28. The Time Traveler's Wife, Audrey Niffengger. My college roommate's favorite book. I finally read it on vacation and found myself shocked to be crying on a hammock in Kauai. V claimed she didn't like sad books! Liar. Even so, it's a gorgeous painful tale of true love and hurt and pain and loss and longing and death and the tricks that time plays. Highly recommended.

And now? Nothing but 2 to go 'til December 31, 2011.

Easy, Peasy.

November 6, 2011

The Sacrifices We Make

So it's the 4th week of training left before my next scheduled marathon.

52.18 miles on the feet. Tired, but not exhausted. The NY marathon inspired me, with friends who did well, and, the always amusing and awesome Lauren Fleshman's pre-race insight was awesome too.

I sincerely enjoyed a powerbar and skinny vanilla latte before today's dismal half-marathon performance (2:06:27) -- but, honestly, I'm not too upset. They re-routed the course and added an extra half mile up the marin headlands around mile 7. I walked. You know, don't lose the energy in the beginning, save it for the end.

Jen Ran.

She met our goal time. Less than 1:55. Also, she has been in better shape than me on our latest tempo runs, so this is not remotely surprising.

What was surprising (to me) was that by following the ("Save Energy For When You Need It") standard advice, I hit ridiculous traffic of people trying to cross each other on the bridge due the the 1X1 cross-traffic between miles 7.5 and 9.5 or so.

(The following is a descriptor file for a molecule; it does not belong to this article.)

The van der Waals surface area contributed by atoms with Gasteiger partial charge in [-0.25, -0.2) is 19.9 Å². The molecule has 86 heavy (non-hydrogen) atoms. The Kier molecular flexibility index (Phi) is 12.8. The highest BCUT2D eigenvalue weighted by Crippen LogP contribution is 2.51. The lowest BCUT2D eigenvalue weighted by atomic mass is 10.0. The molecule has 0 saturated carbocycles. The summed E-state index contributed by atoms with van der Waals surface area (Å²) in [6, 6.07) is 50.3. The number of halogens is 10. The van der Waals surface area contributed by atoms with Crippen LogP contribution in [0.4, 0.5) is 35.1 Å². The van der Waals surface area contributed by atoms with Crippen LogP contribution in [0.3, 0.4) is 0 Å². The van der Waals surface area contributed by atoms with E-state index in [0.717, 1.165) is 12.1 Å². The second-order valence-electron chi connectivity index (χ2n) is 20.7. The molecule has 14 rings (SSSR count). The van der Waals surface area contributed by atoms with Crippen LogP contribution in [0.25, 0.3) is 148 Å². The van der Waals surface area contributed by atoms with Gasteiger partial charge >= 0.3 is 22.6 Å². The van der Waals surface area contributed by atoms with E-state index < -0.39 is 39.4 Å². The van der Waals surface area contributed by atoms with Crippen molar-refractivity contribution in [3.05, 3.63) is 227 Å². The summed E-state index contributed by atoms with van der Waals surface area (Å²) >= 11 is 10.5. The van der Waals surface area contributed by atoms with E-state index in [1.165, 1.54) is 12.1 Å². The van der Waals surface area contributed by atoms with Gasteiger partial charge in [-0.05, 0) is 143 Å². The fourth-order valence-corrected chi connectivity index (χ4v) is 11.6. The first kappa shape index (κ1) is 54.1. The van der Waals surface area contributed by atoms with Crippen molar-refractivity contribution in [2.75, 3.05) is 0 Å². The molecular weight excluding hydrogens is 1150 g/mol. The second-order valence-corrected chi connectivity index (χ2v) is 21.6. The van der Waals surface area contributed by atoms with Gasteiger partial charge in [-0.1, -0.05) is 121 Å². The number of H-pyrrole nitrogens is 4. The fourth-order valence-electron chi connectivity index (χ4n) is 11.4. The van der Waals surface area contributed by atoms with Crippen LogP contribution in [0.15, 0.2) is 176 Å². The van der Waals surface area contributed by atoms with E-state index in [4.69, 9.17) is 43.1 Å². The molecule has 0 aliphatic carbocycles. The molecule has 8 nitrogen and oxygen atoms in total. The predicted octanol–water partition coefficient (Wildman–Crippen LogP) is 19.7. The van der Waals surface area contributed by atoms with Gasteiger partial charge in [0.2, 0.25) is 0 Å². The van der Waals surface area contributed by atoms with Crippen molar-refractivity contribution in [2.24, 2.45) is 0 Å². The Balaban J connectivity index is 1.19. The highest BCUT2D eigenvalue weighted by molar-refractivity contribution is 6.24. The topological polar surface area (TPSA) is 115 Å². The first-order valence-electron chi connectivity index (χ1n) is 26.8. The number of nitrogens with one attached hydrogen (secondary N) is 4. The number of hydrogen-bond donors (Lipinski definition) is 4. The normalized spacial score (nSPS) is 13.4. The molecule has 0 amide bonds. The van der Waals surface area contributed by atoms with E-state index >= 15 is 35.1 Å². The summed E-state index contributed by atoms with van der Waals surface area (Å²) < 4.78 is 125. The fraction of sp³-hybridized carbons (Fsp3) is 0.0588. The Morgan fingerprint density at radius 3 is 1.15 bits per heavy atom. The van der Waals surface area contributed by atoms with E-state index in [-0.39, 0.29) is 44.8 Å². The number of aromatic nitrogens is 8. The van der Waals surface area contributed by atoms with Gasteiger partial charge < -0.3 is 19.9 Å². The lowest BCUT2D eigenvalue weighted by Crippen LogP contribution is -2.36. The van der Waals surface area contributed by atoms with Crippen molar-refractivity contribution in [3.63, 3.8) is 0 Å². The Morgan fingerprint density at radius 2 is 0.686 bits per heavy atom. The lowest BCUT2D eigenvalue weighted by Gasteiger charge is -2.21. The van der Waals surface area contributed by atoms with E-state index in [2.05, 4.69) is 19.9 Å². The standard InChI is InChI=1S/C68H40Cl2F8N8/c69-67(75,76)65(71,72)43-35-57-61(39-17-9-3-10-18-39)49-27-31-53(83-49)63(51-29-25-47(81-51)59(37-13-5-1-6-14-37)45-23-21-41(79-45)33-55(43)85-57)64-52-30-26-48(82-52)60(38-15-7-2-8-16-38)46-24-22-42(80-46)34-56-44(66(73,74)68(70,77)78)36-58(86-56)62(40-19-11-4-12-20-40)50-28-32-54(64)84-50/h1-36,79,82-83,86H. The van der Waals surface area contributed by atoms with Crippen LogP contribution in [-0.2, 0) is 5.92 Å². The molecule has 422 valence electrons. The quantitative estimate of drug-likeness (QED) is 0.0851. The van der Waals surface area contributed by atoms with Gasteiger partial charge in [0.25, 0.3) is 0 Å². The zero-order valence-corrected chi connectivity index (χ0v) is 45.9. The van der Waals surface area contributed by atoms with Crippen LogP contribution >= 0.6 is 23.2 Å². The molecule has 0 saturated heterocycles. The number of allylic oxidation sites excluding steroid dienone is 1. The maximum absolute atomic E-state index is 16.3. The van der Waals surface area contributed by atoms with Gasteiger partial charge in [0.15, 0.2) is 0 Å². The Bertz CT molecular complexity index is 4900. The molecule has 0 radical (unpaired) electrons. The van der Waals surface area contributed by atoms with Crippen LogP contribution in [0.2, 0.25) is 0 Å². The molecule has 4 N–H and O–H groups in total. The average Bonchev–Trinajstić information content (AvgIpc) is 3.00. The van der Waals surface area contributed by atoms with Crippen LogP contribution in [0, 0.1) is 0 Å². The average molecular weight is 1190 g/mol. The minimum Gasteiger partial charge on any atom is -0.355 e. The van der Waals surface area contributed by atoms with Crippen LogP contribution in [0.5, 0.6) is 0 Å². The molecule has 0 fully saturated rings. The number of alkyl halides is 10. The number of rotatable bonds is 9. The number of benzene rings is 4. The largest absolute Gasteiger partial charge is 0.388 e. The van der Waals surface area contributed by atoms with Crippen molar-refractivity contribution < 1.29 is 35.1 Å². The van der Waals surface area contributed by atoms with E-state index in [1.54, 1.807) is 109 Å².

Ouch. 1 person per lane and thousands waiting to cross.


My favorite bay area race, definitely not in its best form for the 10th anniversary.

In hindsight, I should have ran the entirety of their additional hill up. I totally ran downhill (that's how I roll), but the 2 minutes of walking where I only lost about 30 seconds of running time? Yeah, that was probably 50 people who passed me, and then stood there in front of me at the 1X1 intersection no the bridge...

Tick, tick, tick went the race clock.

But, whatever. I am continuing my streak. I've started the US half in November every year since 2005. I love this race, and unless I have a good reason not to be in town (NYM would be a good reason, in my book, but we'll see), I plan to run it every year.

2005: 1:57:06
2006: 1:58:54
2007: 1:58:35
2008: 1:55:54
2009: 2:19:38
2010: DNF
2011: 2:06:37

Also, this year, I suspect there will be many complaints about how poorly the race was organized and run due to the construction re-routes and runner delays due to back-ups on the bridge.

But man, we got a gorgeous November clear sky day in San Francisco. Rain was on the schedule, but not a drop. There are few things more glorious in the world than this course on a beautiful day.